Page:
GHI Sponsors Exhibit to Explore the Impact of the 1918 Spanish Flu Epidemic on Georgetown’s Campus
This month, Science, Technology, and International Affairs seniors Katelyn Shahbazian, Jonna Mosoff, and Marina Smith opened an exhibit on “Remembering the 1918 Spanish Flu Epidemic at Georgetown.”
Sponsored by the Global Health Initiative’s Great Flu Centenary Project, the exhibit explores the impact of the 1918 Spanish Flu on Georgetown University and beyond. The seniors’ semester-long work was supervised by STIA Assistant Professor Emily Mendenhall and Microbiology and Immunology Associate Professor Rebecca Katz.
Great Flu on Campus
One hundred years have passed since the epidemic swept through campus, with the first case in Georgetown on September 26, 1918. Flu cases spiked quickly in October, leading to alarm and the closure of the law and medical schools. Admissions to the hospital swelled, and all nonessential departments of the hospital—skin, stomach, and pediatrics—were closed. Many campus clubs and sports were also affected. Campus was reopened in November, but cases continued through 1919.
By the end of the epidemic, 33,719 Washington, D.C., residents had fallen ill, and 2,895 residents had died. The outbreak of influenza in Washington, D.C., and at Georgetown, dramatically impacted the daily life of students and the environment on campus. Students were forced to wrestle with the hospitalizations and deaths of friends, which closely followed similar losses from World War I.
Sourcing Primary Information
The fellows started the project by exploring different avenues for sourcing primary information: the Library of Congress, the Smithsonian Institution, the Georgetown Public Library, and Georgetown’s Lauinger Library archives. The majority of the information ended up coming from the archives on Georgetown’s campus, with some additional online resources provided by librarians from the Library of Congress.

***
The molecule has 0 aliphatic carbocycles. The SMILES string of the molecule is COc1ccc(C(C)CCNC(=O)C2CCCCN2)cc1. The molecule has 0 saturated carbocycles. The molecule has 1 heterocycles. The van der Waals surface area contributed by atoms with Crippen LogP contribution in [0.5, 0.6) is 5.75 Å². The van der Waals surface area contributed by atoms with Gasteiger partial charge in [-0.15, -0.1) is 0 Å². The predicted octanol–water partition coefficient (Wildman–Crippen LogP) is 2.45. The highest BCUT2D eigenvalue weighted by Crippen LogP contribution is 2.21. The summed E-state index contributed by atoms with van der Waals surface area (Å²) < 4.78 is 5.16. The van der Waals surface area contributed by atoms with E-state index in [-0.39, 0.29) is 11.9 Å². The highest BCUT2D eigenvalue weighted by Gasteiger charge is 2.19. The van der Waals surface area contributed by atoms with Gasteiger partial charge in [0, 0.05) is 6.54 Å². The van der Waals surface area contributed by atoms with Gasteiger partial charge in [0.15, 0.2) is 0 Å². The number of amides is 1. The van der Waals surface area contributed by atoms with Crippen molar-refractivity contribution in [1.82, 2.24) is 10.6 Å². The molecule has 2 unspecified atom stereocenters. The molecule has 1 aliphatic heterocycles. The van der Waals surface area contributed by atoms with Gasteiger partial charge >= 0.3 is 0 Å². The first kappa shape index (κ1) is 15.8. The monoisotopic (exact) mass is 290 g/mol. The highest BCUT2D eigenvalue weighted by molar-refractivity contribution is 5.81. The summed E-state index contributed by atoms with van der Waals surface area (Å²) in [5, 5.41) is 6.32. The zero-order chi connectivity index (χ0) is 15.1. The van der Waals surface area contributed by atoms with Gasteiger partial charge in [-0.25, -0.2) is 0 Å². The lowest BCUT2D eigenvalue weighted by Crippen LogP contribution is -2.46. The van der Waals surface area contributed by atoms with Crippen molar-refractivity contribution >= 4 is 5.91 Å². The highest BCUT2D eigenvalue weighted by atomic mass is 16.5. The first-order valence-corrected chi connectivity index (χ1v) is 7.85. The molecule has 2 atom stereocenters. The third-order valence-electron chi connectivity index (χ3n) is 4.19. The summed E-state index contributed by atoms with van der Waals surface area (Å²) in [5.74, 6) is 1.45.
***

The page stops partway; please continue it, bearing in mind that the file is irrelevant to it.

“None of us had previously had an opportunity to use the archives available in the library, and it was such an exciting opportunity for us all,” said Smith. “Holding a yearbook from 1918 that presented many similarities to Georgetown today and looking at hospital charts with hundred-year-old blood spatters made me feel connected to the past in a way that I hadn’t experienced before.”
After examining everything from yearbooks to hospital records, the fellows compiled a set of documents that best represented the experiences on and around campus. Lynn Conway from Special Collections in Lauinger Library was exceptionally helpful in gathering the resources, as well as scanning everything once documents were chosen. These scans are part of the exhibit.
Merging Past and Present
After synthesizing primary resources, the fellows went to the Maker Hub on the first floor of Lauinger Library. They used the laser cutter to create a timeline and introduction on wood. They also used the 3-D printer to create a flu molecule.
“We decided to use these high-tech materials both to create a compelling and visually appealing product, and to merge the past with the present,” said Mosoff. Finally, all posters were printed in Gelardin. The project is the first to use primary resources to explore the impact of the flu on Georgetown, and one of the first that explores the impact on Washington, D.C.
“Remembering the 1918 Spanish Flu Epidemic at Georgetown” will be on display in the entryway to the STIA suite on the fifth floor of the Intercultural Center through graduation.
House Diary Insert from 1918
OA Law School Notice